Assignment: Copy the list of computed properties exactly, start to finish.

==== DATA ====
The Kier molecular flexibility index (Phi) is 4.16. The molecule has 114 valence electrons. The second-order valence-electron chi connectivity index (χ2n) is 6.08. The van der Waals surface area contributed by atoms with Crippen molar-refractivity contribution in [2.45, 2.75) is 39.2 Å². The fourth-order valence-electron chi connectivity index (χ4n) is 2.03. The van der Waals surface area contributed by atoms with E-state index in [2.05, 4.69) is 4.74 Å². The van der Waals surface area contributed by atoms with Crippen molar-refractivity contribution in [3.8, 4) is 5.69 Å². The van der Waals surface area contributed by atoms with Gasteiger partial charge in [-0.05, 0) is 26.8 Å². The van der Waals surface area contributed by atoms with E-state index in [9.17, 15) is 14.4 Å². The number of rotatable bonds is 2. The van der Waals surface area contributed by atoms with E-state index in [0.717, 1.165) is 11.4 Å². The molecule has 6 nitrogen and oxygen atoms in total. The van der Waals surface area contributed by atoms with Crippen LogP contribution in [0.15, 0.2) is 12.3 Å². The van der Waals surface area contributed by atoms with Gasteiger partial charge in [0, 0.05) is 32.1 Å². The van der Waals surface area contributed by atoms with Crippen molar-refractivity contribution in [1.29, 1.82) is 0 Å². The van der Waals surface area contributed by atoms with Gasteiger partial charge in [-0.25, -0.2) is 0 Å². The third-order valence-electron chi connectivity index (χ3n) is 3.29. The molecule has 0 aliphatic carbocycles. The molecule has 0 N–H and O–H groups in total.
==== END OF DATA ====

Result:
The Kier molecular flexibility index (Phi) is 4.16. The molecule has 114 valence electrons. The second-order valence-electron chi connectivity index (χ2n) is 6.08. The van der Waals surface area contributed by atoms with Crippen molar-refractivity contribution in [2.45, 2.75) is 39.2 Å². The fourth-order valence-electron chi connectivity index (χ4n) is 2.03. The van der Waals surface area contributed by atoms with E-state index in [2.05, 4.69) is 4.74 Å². The van der Waals surface area contributed by atoms with Crippen molar-refractivity contribution in [3.8, 4) is 5.69 Å². The van der Waals surface area contributed by atoms with Gasteiger partial charge in [-0.05, 0) is 26.8 Å². The van der Waals surface area contributed by atoms with E-state index in [9.17, 15) is 14.4 Å². The number of rotatable bonds is 2. The van der Waals surface area contributed by atoms with E-state index in [0.717, 1.165) is 11.4 Å². The molecule has 6 nitrogen and oxygen atoms in total. The van der Waals surface area contributed by atoms with Crippen LogP contribution in [0.15, 0.2) is 12.3 Å². The van der Waals surface area contributed by atoms with Gasteiger partial charge in [0, 0.05) is 32.1 Å². The van der Waals surface area contributed by atoms with Crippen molar-refractivity contribution in [1.29, 1.82) is 0 Å². The van der Waals surface area contributed by atoms with Gasteiger partial charge in [-0.25, -0.2) is 0 Å². The third-order valence-electron chi connectivity index (χ3n) is 3.29. The molecule has 0 aliphatic carbocycles. The molecule has 0 N–H and O–H groups in total.